By Prof. Stéphanie Laulhé Shaelou, Professor of European Law and Reform and Head, School of Law, University of Central Lancashire, Cyprus campus (UCLan Cyprus) and Ms. Andrea Manoli, PhD Candidate, University of Central Lancashire (UCLan), Associate Lecturer and Research Fellow, Jean Monnet Module EU-POP, School of Law, UCLan Cyprus.
The authors would like to thank Dr. Klearchos Kyriakides, Deputy Head and Assistant Professor in English Law, Constitutional History and Professional Skills, School of Law, UCLan Cyprus, for his comments and review of this blog. Any errors remain our own.
The present blog-post aims at conducting a comparative preliminary investigation into the initial responses to the coronavirus pandemic in three inter-linked jurisdictions namely, the UK with a focus on England, the Republic of Cyprus and the adjacent Sovereign Base Areas on the Island of Cyprus.
With a brief account of the relationship between the three jurisdictions, the blog-post answers two interlinked questions. Firstly, to what extent has the principle of precaution central to the EU, its Member States – both present and past – and their territories, been upheld in the context of the COVID-19 pandemic? Secondly, as COVID-19 spread across the EU during the critical months March to May 2020, was there effective coordination between the EU, Cyprus as a Member State, the UK and/or any territories thereof?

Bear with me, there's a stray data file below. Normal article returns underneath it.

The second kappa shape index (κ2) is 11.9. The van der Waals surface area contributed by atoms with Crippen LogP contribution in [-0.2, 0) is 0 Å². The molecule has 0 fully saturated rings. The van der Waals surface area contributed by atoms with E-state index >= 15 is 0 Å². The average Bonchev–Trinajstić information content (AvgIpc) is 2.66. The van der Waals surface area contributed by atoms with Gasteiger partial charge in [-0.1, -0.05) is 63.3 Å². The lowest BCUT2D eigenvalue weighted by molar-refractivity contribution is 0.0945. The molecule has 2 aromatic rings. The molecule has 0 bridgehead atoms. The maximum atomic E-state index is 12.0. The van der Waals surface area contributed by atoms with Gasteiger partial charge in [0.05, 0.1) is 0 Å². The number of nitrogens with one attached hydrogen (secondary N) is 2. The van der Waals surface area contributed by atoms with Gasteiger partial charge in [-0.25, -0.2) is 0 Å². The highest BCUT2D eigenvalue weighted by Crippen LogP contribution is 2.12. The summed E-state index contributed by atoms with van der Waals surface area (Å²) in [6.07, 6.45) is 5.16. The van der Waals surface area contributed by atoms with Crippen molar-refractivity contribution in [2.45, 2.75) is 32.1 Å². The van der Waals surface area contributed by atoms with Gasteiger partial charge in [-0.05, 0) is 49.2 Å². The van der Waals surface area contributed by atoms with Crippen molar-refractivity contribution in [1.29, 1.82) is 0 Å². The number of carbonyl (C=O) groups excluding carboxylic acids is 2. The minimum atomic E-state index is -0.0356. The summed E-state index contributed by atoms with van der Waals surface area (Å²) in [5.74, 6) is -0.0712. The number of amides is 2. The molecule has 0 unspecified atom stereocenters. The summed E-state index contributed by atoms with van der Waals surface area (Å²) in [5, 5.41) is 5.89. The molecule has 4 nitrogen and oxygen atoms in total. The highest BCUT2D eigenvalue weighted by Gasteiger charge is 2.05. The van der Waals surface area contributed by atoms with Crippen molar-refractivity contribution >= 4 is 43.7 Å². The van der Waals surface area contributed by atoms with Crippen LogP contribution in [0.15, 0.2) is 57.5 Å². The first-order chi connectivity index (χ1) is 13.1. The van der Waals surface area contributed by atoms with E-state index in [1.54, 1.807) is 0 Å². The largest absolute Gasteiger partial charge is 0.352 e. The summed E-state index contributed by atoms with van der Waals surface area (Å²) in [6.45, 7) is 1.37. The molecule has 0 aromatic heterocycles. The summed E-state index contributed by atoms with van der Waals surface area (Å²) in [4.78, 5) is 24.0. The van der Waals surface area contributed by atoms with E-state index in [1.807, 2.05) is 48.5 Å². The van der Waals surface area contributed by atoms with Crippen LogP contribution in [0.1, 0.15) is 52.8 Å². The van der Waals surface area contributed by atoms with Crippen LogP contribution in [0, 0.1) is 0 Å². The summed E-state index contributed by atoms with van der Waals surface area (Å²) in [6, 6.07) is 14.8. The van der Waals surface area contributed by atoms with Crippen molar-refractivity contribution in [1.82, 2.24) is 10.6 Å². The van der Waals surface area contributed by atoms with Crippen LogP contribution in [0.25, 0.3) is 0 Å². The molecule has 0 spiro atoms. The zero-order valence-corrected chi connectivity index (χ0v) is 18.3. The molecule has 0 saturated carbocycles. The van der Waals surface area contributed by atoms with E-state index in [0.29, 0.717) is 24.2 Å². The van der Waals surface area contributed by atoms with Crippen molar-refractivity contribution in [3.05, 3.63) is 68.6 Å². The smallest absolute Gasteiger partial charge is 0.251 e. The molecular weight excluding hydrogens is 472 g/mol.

The authors find that while the Republic of Cyprus applied early on the principles of precaution and effective coordination largely originating at the EU level, the UK theorised the situation until it was too late. The COVID-19 pandemic has reinstated and reinforced the need for effective international and regional coordination to which the UK needs to contribute, and can benefit from, even in a post-Brexit transitional period. Enhanced coordination and solidarity are also required during the de-escalation and recovery phases of the pandemic. These appear to be aspects of Brexit, exposed by the pandemic, which had not been sufficiently thought through during the negotiations, to the detriment the Rule of Law.
Read the article at UCLan Cyprus Law School Blog